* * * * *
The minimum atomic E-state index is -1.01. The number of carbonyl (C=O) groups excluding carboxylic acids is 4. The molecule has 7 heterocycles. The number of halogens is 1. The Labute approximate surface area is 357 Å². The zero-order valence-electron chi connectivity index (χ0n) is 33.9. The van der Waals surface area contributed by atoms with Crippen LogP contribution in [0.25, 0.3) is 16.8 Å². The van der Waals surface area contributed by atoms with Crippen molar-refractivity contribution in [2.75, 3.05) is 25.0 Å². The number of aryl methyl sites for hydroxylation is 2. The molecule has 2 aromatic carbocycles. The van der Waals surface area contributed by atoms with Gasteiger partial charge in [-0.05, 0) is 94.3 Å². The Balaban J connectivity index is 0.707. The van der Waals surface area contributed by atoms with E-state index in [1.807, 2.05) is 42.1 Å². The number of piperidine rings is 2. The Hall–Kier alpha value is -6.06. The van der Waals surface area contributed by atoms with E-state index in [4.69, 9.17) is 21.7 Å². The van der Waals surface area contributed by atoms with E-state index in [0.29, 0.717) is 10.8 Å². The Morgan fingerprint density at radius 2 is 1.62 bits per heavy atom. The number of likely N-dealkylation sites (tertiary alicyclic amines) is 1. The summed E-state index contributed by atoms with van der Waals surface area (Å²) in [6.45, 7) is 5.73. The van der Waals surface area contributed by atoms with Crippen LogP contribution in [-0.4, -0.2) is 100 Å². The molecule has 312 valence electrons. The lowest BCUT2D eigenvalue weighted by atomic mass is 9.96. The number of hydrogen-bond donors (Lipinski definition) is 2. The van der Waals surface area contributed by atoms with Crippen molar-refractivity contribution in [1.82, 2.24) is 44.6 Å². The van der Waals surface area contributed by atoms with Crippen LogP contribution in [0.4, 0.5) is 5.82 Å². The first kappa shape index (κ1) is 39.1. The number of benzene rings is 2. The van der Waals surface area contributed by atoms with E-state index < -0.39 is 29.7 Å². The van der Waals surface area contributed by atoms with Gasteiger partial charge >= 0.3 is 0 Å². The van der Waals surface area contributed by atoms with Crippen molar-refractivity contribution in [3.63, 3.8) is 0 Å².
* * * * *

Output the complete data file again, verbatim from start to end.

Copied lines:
The minimum atomic E-state index is -1.01. The number of carbonyl (C=O) groups excluding carboxylic acids is 4. The molecule has 7 heterocycles. The number of halogens is 1. The Labute approximate surface area is 357 Å². The zero-order valence-electron chi connectivity index (χ0n) is 33.9. The van der Waals surface area contributed by atoms with Crippen LogP contribution in [0.25, 0.3) is 16.8 Å². The van der Waals surface area contributed by atoms with Crippen molar-refractivity contribution in [2.75, 3.05) is 25.0 Å². The number of aryl methyl sites for hydroxylation is 2. The molecule has 2 aromatic carbocycles. The van der Waals surface area contributed by atoms with Gasteiger partial charge in [-0.05, 0) is 94.3 Å². The Balaban J connectivity index is 0.707. The van der Waals surface area contributed by atoms with E-state index in [1.807, 2.05) is 42.1 Å². The number of piperidine rings is 2. The Hall–Kier alpha value is -6.06. The van der Waals surface area contributed by atoms with E-state index in [4.69, 9.17) is 21.7 Å². The van der Waals surface area contributed by atoms with E-state index in [0.29, 0.717) is 10.8 Å². The Morgan fingerprint density at radius 2 is 1.62 bits per heavy atom. The number of likely N-dealkylation sites (tertiary alicyclic amines) is 1. The summed E-state index contributed by atoms with van der Waals surface area (Å²) in [6.45, 7) is 5.73. The van der Waals surface area contributed by atoms with Crippen LogP contribution in [-0.4, -0.2) is 100 Å². The molecule has 312 valence electrons. The lowest BCUT2D eigenvalue weighted by atomic mass is 9.96. The number of hydrogen-bond donors (Lipinski definition) is 2. The van der Waals surface area contributed by atoms with Crippen molar-refractivity contribution in [1.82, 2.24) is 44.6 Å². The van der Waals surface area contributed by atoms with Crippen LogP contribution in [0.4, 0.5) is 5.82 Å². The first kappa shape index (κ1) is 39.1. The number of benzene rings is 2. The van der Waals surface area contributed by atoms with E-state index < -0.39 is 29.7 Å². The van der Waals surface area contributed by atoms with Gasteiger partial charge >= 0.3 is 0 Å². The van der Waals surface area contributed by atoms with Crippen molar-refractivity contribution in [3.63, 3.8) is 0 Å².